Synopsis: One of the most celebrated motion pictures to explore the art of music, Tous les Matins du Monde presents renowned actor Gérard Depardieu (Cyrano de Bergerac, Jean de Florette) and an all star international cast in a provocative tale of romance, lust, desire and devotion. Based on the lives of 17th century French composer Sainte Colombe and his protégé Maarin Marais, this cinematic masterpiece also features a best selling classical soundtrack performed and conducted by Jordi Savall.
eyelights: its breathtaking score. Gérard Depardieu. Anne Brochet. the gorgeous locations and locales.
eyesores: its slow pace. its grim tone.
“All the mornings of the world never return.”
‘Tous les matins du monde’ is a French motion picture directed by Alain Corneau. Released in 1991, it was the big winner at the 17th César Awards in 1992, winning 7 of its 11 nominations. It was also nominated for and has won many other prestigious international awards.
Based on the eponymous historical novel by Pascal Quignard (who also co-wrote the screenplay with Corneau), it recounts the tense dynamic between French composer Marin Marais and his mentor, Monsieur de Sainte-Colombe, renowned master of the viola da gamba.
In this tale, Sainte-Colombe had extremely high standards and, after the death of beloved spouse, was known to spend 17 hours a day locked up in a shack at the back of his property, playing his instrument. He was equally demanding of his students, which included his two daughters.
Marin Marais was a former child chorist who lost his voice and subsequently decided to master the viol to compensate for it. Skilled though he was, Saint-Colombe didn’t consider him a musician. Still, sympathizing with his personal pain, he took him on as an apprentice.
Told in flashback by an older Marais (played by Gérard Depardieu, who also narrates), it tells the story of that complex relationship, as well as the ones that Marais developed with Sainte-Colombe’s daughters – particularly the eldest, Madeleine, with whom he had a secret affair.
Although ‘Tous les matins du monde’ is about music, and is truly a music-lover’s movie (it features lengthy silences filled with some of the most pristine compositions ever), at its core it’s actually a tragic love story. Times two: Monsieur de Sainte-Colombe’s and Madeleine’s.
On the one hand, permanently heartbroken, Monsieur de Sainte-Colombe’s path was completely forged through the ashes of his wife’s passing. He even began to have visions of her, believing her to be with him when he played the viola – or, that if it was an illusion, it was a benign one.
On the other hand, Madeleine’s love for Marin grew to the degree that she betrayed her father’s wishes, who had expelled his student for not being up to snuff, sneaking him beneath the cabin to listen to the master play. When he left her, she became deathly ill and never recovered.
For me, however, it’s hard to remember the drama: when I first saw the movie, twenty years ago, I fell in love with the music. I bought the soundtrack and have played it to death. In fact, although I’d wanted to pick up the movie, I only got it recently – this was only my second viewing.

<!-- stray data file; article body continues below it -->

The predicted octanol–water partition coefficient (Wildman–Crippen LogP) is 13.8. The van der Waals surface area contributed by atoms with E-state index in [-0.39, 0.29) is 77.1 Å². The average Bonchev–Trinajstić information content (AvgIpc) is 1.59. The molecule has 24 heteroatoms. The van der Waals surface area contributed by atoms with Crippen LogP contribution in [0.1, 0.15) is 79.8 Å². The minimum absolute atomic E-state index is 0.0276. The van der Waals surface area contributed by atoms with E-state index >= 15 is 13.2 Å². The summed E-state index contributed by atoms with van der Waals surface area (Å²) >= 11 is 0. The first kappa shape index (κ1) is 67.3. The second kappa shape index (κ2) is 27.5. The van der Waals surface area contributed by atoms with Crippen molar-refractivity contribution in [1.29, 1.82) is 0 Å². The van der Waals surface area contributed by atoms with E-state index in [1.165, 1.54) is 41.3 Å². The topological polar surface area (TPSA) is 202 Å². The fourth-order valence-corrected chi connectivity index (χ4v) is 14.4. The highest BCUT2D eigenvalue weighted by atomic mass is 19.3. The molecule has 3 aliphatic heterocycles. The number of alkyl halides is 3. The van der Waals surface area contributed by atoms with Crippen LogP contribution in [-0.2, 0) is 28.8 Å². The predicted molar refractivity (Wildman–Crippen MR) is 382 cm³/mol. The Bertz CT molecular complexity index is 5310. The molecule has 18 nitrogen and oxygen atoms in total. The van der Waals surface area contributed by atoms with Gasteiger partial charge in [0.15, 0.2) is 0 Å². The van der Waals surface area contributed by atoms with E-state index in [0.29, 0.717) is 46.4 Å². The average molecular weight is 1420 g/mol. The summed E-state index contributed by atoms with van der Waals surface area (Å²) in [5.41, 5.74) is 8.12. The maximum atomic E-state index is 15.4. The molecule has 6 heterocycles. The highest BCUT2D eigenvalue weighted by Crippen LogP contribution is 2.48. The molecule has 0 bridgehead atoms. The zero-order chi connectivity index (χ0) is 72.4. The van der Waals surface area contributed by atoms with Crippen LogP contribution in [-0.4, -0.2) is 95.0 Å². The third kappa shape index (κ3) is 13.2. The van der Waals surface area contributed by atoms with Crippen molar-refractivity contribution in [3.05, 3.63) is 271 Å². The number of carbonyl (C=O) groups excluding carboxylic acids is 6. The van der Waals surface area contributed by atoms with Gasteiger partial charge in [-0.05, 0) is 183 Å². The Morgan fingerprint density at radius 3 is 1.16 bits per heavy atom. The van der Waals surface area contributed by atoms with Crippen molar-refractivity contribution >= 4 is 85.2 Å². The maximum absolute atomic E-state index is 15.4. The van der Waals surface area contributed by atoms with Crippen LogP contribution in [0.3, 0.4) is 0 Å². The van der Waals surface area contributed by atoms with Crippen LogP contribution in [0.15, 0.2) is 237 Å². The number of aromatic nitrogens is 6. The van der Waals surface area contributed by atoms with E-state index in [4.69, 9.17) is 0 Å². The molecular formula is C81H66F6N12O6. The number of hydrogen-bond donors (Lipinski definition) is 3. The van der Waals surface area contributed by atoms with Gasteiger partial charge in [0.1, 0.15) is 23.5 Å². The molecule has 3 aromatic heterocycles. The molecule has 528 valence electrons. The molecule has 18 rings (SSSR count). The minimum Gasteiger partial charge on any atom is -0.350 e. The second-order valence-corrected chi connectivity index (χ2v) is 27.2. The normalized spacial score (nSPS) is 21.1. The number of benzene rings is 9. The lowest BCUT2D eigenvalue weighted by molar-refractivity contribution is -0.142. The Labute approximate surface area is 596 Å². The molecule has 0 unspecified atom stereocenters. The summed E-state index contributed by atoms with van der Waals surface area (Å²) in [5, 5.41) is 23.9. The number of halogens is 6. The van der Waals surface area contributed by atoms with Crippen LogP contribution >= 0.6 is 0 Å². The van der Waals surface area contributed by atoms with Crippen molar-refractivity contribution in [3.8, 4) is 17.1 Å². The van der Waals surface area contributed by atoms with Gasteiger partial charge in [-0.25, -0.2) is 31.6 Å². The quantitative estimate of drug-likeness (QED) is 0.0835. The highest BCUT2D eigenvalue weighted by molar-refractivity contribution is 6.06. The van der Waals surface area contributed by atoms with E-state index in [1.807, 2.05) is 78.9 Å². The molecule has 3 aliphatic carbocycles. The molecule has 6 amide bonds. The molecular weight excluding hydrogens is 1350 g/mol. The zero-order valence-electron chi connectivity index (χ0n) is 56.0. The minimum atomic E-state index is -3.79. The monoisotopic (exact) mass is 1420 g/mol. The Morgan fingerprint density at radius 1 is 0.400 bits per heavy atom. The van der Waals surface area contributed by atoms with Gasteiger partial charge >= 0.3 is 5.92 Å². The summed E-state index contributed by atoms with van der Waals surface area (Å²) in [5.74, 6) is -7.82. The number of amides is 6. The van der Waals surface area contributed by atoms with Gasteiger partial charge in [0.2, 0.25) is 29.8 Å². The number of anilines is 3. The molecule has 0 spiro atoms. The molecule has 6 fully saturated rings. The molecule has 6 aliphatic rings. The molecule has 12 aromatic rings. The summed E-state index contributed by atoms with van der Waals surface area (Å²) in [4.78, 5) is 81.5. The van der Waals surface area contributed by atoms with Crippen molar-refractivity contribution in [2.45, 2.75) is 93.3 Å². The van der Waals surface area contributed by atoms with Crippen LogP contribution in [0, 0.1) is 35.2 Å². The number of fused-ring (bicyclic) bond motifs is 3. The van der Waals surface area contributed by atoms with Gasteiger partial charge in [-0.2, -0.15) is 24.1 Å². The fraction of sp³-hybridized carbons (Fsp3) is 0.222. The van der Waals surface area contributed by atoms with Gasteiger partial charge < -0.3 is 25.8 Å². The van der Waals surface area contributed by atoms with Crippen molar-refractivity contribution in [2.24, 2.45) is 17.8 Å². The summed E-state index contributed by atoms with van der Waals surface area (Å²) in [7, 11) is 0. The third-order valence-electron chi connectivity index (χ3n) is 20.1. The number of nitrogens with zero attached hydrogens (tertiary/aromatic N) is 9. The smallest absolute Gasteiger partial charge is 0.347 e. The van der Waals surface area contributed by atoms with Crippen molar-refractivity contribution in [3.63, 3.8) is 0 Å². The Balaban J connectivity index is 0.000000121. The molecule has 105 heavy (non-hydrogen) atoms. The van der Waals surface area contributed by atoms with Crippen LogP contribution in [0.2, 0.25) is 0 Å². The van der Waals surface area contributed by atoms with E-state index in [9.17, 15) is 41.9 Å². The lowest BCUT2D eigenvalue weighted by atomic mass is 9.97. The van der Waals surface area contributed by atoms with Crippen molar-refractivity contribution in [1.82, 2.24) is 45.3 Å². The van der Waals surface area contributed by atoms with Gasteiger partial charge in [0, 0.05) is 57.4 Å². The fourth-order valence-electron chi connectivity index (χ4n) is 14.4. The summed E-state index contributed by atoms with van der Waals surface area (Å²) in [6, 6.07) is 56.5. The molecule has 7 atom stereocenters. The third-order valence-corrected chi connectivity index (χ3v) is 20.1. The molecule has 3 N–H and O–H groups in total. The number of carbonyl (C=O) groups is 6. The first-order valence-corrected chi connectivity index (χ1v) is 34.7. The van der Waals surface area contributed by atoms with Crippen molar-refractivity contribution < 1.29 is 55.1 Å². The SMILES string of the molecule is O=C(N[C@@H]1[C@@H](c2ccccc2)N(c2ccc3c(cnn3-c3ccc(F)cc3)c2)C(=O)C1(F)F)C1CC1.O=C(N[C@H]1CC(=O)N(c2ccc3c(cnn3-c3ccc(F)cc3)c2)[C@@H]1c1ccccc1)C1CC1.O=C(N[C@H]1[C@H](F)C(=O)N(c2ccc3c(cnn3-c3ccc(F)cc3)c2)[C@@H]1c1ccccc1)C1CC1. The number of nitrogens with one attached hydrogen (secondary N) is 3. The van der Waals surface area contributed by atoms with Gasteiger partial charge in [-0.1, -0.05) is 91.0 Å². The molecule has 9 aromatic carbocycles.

Having said this, it deserves all the acclaim: it’s a gorgeous film on so many levels, as much from an emotional standpoint as a visual one (Yves Angelo’s award-winning cinematography is beautiful, and the French palaces, churches, …etc., are an unforgettable sight) as an aural one.
The cast is also magnificent: Jean-Pierre Marielle is pitch-perfect (no pun intended) as Monsieur de Sainte Colombe, Gérard Depardieu is excellent as the older, bloated and exhausted Marin, and Anne Brochet certainly proved her worth as Madeleine, garnering a César for it.
Even Guillaume Depardieu was good as the younger Marin. despite this being his first major role and not having the intensity and discipline of his father. At the very least, given his resemblance, he could pass as the younger Marin. Of note, he improved and went on to win a César in 1996.
Which leads me to the casting of Gérard Depardieu and Anne Brochet. Although it was quite a coup to get them together again after the tremendous success of ‘Cyrano de Bergerac‘, I think it was ambitious and maybe a bit unrealistic to put them on the screen together again.
The thing is, the older Marin only returns to visit Madeleine on her death bed, and while she is frail-looking and worn, he looks significantly older than she does; the contrast is especially jarring after having watched Brochet play against Guillaume in the earlier scenes.
I don’t quite understand why they didn’t simply recast the older Madeleine with a doppelgänger for Brochet so as to avoid this. That would have worked wonders, just as it did for the younger Madeleine (they found a stupendous lookalike in Violaine Lacroix!).
Still, despite this small faux pas, ‘Tous les matins du monde’ is a tremendous picture. Yes, it’s slow and atmospheric, but it’s incredibly potent on many levels. It lacks the passion and heat of something like ‘The Piano‘, but it’s nonetheless a picture that any music lover should see.
And it will resonate with anyone who likes tragic love stories.
Date of viewing: January 8, 2016